As punishment, everyone’s gonna wander around in the desert for 40 years, until everyone from that generation is dead (except who? Caleb and Joshua). Finally, the nation is about to cross the Jordan into the promised land: But here’s an important development: Two of the tribes, Reuben and Gad, decide that they like the land on the east side. So, they ask if they can have it, and not cross over the Jordan with everyone else. Moses says that’s fine, as long as you promise to help clear out the land on the west for the rest of the people. This is important, because it’s the start of a kind of fragmenting of the Jewish nation. This is all talked about in Numbers 32. Certain tribes, like Judah and Benjamin, become more strong and prominent, partly because of their geography and their proximity to trade routes and other coutries.

As you know, even in the promised land, the people again start doing evil and intermarrying (Judges 3). Nations beat up on them, and they call out to the Lord, who appoints various judges over them. There’s even civil war, with one tribe fighting against the other (Judges 20). Eventually, the Israelites decide that things won’t improve until they have an actual king, like the nations around them (I Samuel 8).

God warns them that this won’t turn out well, but in response to their wishes, he appoints Saul, from the tribe of Benjamin. Saul messes up, so God chooses David, from the tribe of Judah. This eventually causes another division, when after Saul’s death, the commander of his army makes one of Saul’s kids king over Israel. The tribe of Judah, however, sticks with David (2 Samuel 2). As you know, David (being a “man after God’s own heart”) wins out, becomes king, and re-unifies the nation for a time. He also moves the ark to Jerusalem, thereby making it the religious capitol of his people.

David has sons, one of whom is Solomon. You know his story. God makes him the wisest man on the planet, but like most men, he doesn’t always think with his head (if you know what I mean), and he gets involved with women. Read I Kings 11:1-13. This is the pivotal point at which the kingdom is divided in two. Solomon keeps hold of Judah in the south (my understanding is that Benjamin had kind of been absorbed into that tribe by then). The northern tribes are given to one of Solomon’s officials (read I Kings 11:26-39 if time allows, especially 34-39).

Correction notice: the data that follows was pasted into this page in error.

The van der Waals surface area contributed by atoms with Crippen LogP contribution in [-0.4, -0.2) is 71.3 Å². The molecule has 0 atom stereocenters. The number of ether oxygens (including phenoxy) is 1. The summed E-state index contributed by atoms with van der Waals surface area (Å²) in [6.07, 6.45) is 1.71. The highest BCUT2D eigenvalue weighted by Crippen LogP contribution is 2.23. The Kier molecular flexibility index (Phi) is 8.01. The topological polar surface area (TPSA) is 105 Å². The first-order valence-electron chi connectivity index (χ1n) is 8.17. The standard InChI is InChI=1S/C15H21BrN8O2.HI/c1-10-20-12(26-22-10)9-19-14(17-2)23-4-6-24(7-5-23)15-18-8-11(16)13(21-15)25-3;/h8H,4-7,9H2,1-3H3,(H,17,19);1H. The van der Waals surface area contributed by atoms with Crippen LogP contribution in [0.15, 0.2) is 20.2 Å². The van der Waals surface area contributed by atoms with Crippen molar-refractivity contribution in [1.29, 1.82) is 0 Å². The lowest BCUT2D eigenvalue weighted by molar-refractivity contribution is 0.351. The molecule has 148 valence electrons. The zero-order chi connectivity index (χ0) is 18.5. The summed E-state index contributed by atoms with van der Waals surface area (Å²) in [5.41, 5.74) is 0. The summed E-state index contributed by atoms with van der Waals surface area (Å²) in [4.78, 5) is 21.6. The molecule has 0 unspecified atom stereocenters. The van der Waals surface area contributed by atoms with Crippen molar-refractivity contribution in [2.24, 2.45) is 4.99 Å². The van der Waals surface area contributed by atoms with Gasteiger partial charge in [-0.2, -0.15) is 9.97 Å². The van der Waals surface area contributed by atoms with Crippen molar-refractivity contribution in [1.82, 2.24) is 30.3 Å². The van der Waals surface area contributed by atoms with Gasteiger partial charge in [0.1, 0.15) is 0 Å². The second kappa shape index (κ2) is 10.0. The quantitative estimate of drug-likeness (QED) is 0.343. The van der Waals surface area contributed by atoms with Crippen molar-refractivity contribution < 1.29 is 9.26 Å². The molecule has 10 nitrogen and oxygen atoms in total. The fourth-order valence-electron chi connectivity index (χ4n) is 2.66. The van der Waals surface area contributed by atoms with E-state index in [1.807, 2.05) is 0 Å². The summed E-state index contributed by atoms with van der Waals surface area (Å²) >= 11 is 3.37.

From then on, the Kingdom is divided. The 10 tribes are unified under the name of Israel in the north. The capital is Samaria. Judah is the kingdom in the south. The capital is Jerusalem. You know what happens next: Each nation goes through a succession of good kings and bad kings (books of Kings and Chronicles). Sometimes the nations fight against each other, sometimes they actually cooperate (“my chariots are your chariots…”). One thing doesn’t change: Under the leadership of the bad kings, the people repeatedly rebel against God, forget him, and worship other Gods. Repeatedly, they are warned by the prophets..guys like Ahijah, Elijah, Elisha, Miciah,

What happens? They listen for a time, but they ultimately continue to rebel. God eventually has enough. He appoints the king of Assyria, Tiglath-Pileser III, to conquer the northern Kingdom. He totally destroys the northern kingdom through seige warfare, and in 722 he captures Samaria and exiles the survivors to distant places in the Assyrian empire.

The southern Kingdom lasts until 586, when it’s conquered by Nebuchadnezzar (who also iced the Assyrians, and with God’s help, builds a worldwide empire). Back in that time, it was the habit of these rulers to banish some of the captured people, keep the best ones and press them into service, and leave only the poorest behind. As you know, some of those left behind intermarried with people from other countries and became the “half-breed” Samaritans that are talked about in Jesus’ time.

Daniel was among those who was kept to be groomed for service to the King of Babylon. Now, all the while, God promises to restore this divided Kingdom back into one nation: Read Ezekiel 37:15-24. Who is Ezekiel talking about? Us!

By the time we’re done with this class, here’s what we should take away from the book of Daniel: God orchestrated all of this, kept all of his promises, and is always faithful to his word. He raises up faithful people, and he brings down those who put themselves over him. The prophesies we’re going to read about in Daniel all came true, and all that we read should increase our faith!!!!